The Execution of Innocence
01/31/2017 - & February 3, 6, 9*, 12, 15, 18, 22, 25, 28, 2017
Benjamin Britten: Billy Budd, opus 50
Jacques Imbrailo (Billy Budd), Toby Spence (Captain Vere), Brindley Sherratt (John Claggart), Thomas Oliemans (Mr. Redburn), David Soar (Mr. Flint), Torben Jürgens (Ratcliffe), Christopher Gillet (Red Whiskers), Duncan Rock (Donald), Clive Bayley (Dansker), Sam Furness (A novice), Francisco Vas (Squeak), Manel Esteve (Bosun), Gerardo Bullón (First mate), Tomeu Bibiloni (Second mate), Borja Quiza (The Novice’s Friend), Jordi Casanova (Maintop), Isaac Galán (Arthur Jones)
Coro Titular del Teatro Real (Coro Intermezzo), Andrés Máspero (Chorus Master), Pequenos Cantores de la Comunidad de Madrid, Ana González (Conductor), Orquesta Titular del Teatro Real (Orquesta Sinfónica de Madrid), Ivor Bolton (Musical director)
Deborah Warner (Stage director), Michael Levine (Set designer), Chloé Obolensky (Costume designer), Jean Kalman (Lighting designer), Kim Brandstrup (Choreographer)
T. Spence (© Javier del Real/Teatro Real)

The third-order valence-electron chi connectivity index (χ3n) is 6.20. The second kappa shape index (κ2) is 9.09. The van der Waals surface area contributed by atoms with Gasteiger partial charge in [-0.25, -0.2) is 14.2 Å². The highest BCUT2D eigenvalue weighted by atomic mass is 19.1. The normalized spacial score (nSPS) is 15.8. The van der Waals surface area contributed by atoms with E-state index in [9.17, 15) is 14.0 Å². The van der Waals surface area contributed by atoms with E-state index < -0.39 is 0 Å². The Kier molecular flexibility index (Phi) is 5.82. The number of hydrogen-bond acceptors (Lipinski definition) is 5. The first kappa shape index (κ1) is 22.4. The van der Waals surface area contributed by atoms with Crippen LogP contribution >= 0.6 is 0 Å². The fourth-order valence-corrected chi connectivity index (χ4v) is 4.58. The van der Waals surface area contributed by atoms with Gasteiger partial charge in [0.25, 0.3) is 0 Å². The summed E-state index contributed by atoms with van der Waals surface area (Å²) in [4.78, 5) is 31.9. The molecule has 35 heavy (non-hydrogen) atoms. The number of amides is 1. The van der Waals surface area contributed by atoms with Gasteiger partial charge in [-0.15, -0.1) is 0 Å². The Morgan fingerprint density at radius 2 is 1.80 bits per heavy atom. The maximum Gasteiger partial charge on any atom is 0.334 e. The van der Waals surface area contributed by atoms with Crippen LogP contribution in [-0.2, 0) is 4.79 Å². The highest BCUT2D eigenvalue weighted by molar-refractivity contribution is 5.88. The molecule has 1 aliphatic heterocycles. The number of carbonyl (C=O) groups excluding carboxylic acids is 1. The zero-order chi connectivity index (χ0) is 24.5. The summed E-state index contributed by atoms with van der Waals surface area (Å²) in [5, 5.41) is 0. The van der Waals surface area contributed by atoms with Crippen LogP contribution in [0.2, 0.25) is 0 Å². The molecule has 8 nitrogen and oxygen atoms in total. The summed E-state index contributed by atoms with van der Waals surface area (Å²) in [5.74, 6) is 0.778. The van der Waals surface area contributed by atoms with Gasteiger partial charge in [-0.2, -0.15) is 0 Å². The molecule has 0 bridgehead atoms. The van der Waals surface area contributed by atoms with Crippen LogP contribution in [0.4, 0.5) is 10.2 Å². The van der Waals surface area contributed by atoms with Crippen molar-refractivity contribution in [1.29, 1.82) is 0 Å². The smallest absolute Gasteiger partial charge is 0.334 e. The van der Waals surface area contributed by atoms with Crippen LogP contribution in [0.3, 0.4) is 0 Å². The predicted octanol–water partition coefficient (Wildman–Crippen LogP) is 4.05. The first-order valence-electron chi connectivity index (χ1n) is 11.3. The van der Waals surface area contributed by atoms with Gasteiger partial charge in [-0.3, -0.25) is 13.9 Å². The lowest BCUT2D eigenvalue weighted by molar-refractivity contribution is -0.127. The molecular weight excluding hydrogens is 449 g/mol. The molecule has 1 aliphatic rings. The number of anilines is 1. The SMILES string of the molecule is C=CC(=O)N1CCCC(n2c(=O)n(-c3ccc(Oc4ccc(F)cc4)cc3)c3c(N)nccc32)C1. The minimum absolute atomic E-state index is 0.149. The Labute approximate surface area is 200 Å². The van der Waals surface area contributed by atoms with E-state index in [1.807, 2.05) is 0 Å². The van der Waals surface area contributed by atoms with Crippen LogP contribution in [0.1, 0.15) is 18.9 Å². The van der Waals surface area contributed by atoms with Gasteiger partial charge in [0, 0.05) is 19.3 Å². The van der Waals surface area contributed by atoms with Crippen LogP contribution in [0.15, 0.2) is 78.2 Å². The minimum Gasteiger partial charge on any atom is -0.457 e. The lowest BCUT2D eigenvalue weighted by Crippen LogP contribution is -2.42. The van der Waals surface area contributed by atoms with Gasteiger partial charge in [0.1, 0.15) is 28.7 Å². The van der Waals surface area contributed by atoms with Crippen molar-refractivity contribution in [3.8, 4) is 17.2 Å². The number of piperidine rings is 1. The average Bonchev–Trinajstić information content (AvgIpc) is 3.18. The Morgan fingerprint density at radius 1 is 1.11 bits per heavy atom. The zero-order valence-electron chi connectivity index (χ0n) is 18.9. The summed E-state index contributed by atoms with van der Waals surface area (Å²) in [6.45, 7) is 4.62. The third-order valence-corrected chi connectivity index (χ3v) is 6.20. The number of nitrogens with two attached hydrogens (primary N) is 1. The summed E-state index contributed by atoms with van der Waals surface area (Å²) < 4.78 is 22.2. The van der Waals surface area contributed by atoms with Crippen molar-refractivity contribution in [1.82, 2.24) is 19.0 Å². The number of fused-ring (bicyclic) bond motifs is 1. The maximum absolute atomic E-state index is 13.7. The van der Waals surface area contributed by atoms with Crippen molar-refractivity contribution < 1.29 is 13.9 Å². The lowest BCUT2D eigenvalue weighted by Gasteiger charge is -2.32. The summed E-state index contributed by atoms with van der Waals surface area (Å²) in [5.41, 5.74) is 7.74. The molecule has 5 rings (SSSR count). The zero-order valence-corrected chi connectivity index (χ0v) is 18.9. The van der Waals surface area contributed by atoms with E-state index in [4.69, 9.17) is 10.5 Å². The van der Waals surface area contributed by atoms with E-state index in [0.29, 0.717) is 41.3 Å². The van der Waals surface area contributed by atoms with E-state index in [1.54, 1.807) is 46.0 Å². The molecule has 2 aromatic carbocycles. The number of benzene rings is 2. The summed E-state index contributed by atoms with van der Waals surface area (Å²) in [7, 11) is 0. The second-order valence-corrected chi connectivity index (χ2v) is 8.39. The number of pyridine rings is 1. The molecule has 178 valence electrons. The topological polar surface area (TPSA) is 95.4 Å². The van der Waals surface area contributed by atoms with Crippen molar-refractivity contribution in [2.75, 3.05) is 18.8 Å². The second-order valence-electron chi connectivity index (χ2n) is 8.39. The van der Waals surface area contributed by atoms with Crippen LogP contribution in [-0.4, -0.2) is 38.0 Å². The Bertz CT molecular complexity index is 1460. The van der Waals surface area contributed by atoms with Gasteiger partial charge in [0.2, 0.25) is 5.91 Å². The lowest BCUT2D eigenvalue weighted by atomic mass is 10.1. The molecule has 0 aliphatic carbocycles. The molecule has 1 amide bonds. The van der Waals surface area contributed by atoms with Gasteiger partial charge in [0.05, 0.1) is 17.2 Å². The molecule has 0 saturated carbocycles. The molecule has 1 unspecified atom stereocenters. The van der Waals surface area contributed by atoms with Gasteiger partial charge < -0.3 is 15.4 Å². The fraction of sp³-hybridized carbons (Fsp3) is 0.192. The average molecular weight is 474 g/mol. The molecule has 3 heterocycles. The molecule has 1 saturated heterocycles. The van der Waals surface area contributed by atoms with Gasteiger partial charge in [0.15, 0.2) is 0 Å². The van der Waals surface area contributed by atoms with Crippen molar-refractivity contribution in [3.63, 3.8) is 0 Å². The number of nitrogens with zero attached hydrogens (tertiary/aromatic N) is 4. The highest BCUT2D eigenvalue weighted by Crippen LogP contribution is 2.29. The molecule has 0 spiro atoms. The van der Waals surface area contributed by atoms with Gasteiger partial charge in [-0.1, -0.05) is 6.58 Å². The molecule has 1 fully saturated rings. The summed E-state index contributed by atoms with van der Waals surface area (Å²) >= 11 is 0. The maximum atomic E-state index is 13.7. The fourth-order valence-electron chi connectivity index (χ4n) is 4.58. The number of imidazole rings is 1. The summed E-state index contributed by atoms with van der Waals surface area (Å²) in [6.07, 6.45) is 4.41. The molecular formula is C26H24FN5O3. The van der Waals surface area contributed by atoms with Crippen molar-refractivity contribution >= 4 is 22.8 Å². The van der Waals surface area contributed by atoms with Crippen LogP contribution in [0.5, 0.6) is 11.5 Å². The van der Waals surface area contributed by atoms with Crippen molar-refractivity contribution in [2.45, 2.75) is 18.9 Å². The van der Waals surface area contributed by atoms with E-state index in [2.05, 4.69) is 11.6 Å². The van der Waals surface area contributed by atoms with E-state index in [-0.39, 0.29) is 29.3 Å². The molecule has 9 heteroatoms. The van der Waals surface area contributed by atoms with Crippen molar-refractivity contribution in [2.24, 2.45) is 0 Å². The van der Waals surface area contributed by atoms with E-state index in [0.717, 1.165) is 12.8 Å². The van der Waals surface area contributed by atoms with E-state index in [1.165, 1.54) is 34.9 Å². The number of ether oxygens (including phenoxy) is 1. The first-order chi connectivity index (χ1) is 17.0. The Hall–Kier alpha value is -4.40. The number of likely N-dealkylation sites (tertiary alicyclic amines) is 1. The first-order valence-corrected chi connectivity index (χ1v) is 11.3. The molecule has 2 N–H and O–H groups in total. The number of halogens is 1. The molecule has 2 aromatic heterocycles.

This coproduction with the Paris Opera is the Madrid premiere of one of Britten’s most performed operas. Based on Herman Melville’s posthumously published novella, it is an intense dramatic work. The opera opens and ends with the supposedly old Captain Vere remembering a tragic episode that led to the execution of a young recruit, Billy Budd. However, stage director Deborah Warner chose to present us a young Captain Vere, possibly to show that Vere’s anguish has remained fresh throughout his life. Despite having been forcibly recruited from a merchant ship and despite the rough life on Captain Vere’s military ship, Billy Budd remains cheerful and is even happy to finally belong to a tightly knit group. Being a foundling, Billy yearns to belong. His gift and his curse is his radiant beauty, natural goodness and innocence, attributes that make him popular among the crew, but also that cause turbulent feelings among some of the men. Two superior officers are particularly touched by him: the H.M.S. Indomitable’s sensitive and erudite Captain Vere and the envious and evil Master of Arms John Claggart. Despite his overwhelming appeal, Billy has one flow: he stammers. Through his manipulation of a terrified novice, Claggart plans carefully to destroy Billy by accusing him of fomenting a mutiny on the ship. During his interrogation, the shaken Billy is unable to defend himself due to his stammer and, in his fury, strikes Claggart dead. A trial is held by three other officers and Captain Vere refuses to give guidance or provide extenuating circumstances under the pretext of his being a witness. This leads to Billy being condemned to death.